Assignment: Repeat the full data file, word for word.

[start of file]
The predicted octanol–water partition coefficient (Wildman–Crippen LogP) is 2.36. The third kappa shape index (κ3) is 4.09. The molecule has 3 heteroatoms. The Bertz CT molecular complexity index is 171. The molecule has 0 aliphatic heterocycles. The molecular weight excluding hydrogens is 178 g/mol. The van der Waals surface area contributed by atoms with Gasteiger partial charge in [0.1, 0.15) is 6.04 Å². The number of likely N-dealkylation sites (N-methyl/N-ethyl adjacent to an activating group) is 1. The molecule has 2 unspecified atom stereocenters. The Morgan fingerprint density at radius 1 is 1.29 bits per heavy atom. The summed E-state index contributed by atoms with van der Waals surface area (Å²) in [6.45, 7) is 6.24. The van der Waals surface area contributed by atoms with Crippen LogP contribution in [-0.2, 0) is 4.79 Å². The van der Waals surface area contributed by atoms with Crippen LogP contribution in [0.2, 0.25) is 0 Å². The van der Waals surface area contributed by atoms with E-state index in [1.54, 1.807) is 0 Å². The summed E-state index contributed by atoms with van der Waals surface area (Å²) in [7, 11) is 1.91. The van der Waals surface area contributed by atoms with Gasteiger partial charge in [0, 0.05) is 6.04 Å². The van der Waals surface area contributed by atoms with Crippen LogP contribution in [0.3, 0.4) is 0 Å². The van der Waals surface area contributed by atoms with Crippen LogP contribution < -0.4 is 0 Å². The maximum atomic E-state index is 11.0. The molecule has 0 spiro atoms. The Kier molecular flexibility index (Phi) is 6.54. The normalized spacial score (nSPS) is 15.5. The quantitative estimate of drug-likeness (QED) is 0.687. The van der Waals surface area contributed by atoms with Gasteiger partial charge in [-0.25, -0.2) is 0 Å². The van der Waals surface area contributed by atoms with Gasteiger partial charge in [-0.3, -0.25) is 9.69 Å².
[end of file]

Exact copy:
The predicted octanol–water partition coefficient (Wildman–Crippen LogP) is 2.36. The third kappa shape index (κ3) is 4.09. The molecule has 3 heteroatoms. The Bertz CT molecular complexity index is 171. The molecule has 0 aliphatic heterocycles. The molecular weight excluding hydrogens is 178 g/mol. The van der Waals surface area contributed by atoms with Gasteiger partial charge in [0.1, 0.15) is 6.04 Å². The number of likely N-dealkylation sites (N-methyl/N-ethyl adjacent to an activating group) is 1. The molecule has 2 unspecified atom stereocenters. The Morgan fingerprint density at radius 1 is 1.29 bits per heavy atom. The summed E-state index contributed by atoms with van der Waals surface area (Å²) in [6.45, 7) is 6.24. The van der Waals surface area contributed by atoms with Crippen LogP contribution in [-0.2, 0) is 4.79 Å². The van der Waals surface area contributed by atoms with Crippen LogP contribution in [0.2, 0.25) is 0 Å². The van der Waals surface area contributed by atoms with E-state index in [1.54, 1.807) is 0 Å². The summed E-state index contributed by atoms with van der Waals surface area (Å²) in [7, 11) is 1.91. The van der Waals surface area contributed by atoms with Gasteiger partial charge in [0, 0.05) is 6.04 Å². The van der Waals surface area contributed by atoms with Crippen LogP contribution in [0.3, 0.4) is 0 Å². The van der Waals surface area contributed by atoms with Crippen LogP contribution < -0.4 is 0 Å². The maximum atomic E-state index is 11.0. The molecule has 0 spiro atoms. The Kier molecular flexibility index (Phi) is 6.54. The normalized spacial score (nSPS) is 15.5. The quantitative estimate of drug-likeness (QED) is 0.687. The van der Waals surface area contributed by atoms with Gasteiger partial charge in [-0.25, -0.2) is 0 Å². The van der Waals surface area contributed by atoms with Gasteiger partial charge in [-0.3, -0.25) is 9.69 Å².